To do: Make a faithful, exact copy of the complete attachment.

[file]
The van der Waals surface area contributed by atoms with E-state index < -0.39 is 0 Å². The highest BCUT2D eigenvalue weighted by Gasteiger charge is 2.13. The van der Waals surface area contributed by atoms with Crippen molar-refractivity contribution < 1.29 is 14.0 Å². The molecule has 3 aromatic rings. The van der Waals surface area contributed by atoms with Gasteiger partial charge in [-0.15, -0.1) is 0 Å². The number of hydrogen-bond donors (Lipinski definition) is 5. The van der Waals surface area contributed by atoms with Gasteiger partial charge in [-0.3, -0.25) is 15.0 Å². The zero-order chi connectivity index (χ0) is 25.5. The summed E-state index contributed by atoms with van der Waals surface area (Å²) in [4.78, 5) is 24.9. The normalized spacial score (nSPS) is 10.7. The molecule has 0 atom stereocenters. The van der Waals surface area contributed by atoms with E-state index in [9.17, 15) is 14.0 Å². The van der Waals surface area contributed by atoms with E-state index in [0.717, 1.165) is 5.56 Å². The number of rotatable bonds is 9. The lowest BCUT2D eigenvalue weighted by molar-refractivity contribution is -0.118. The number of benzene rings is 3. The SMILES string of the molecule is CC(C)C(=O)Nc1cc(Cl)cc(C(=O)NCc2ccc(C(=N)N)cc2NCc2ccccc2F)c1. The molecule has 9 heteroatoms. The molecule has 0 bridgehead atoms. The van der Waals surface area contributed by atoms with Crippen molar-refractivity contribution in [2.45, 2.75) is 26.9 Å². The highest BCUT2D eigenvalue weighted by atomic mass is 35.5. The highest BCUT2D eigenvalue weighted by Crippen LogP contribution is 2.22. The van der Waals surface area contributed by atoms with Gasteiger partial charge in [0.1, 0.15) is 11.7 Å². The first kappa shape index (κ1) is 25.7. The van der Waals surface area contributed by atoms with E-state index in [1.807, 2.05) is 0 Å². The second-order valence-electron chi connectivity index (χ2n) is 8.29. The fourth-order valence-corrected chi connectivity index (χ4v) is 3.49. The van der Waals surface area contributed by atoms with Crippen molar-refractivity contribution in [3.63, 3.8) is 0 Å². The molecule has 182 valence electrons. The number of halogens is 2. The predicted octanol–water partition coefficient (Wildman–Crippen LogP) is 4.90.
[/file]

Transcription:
The van der Waals surface area contributed by atoms with E-state index < -0.39 is 0 Å². The highest BCUT2D eigenvalue weighted by Gasteiger charge is 2.13. The van der Waals surface area contributed by atoms with Crippen molar-refractivity contribution < 1.29 is 14.0 Å². The molecule has 3 aromatic rings. The van der Waals surface area contributed by atoms with Gasteiger partial charge in [-0.15, -0.1) is 0 Å². The number of hydrogen-bond donors (Lipinski definition) is 5. The van der Waals surface area contributed by atoms with Gasteiger partial charge in [-0.3, -0.25) is 15.0 Å². The zero-order chi connectivity index (χ0) is 25.5. The summed E-state index contributed by atoms with van der Waals surface area (Å²) in [4.78, 5) is 24.9. The normalized spacial score (nSPS) is 10.7. The molecule has 0 atom stereocenters. The van der Waals surface area contributed by atoms with E-state index in [9.17, 15) is 14.0 Å². The van der Waals surface area contributed by atoms with E-state index in [0.717, 1.165) is 5.56 Å². The number of rotatable bonds is 9. The lowest BCUT2D eigenvalue weighted by molar-refractivity contribution is -0.118. The number of benzene rings is 3. The SMILES string of the molecule is CC(C)C(=O)Nc1cc(Cl)cc(C(=O)NCc2ccc(C(=N)N)cc2NCc2ccccc2F)c1. The molecule has 9 heteroatoms. The molecule has 0 bridgehead atoms. The van der Waals surface area contributed by atoms with Crippen molar-refractivity contribution in [2.45, 2.75) is 26.9 Å². The highest BCUT2D eigenvalue weighted by atomic mass is 35.5. The highest BCUT2D eigenvalue weighted by Crippen LogP contribution is 2.22. The van der Waals surface area contributed by atoms with Gasteiger partial charge in [0.1, 0.15) is 11.7 Å². The first kappa shape index (κ1) is 25.7. The van der Waals surface area contributed by atoms with E-state index in [1.807, 2.05) is 0 Å². The second-order valence-electron chi connectivity index (χ2n) is 8.29. The fourth-order valence-corrected chi connectivity index (χ4v) is 3.49. The van der Waals surface area contributed by atoms with Crippen molar-refractivity contribution in [3.63, 3.8) is 0 Å². The molecule has 182 valence electrons. The number of halogens is 2. The predicted octanol–water partition coefficient (Wildman–Crippen LogP) is 4.90.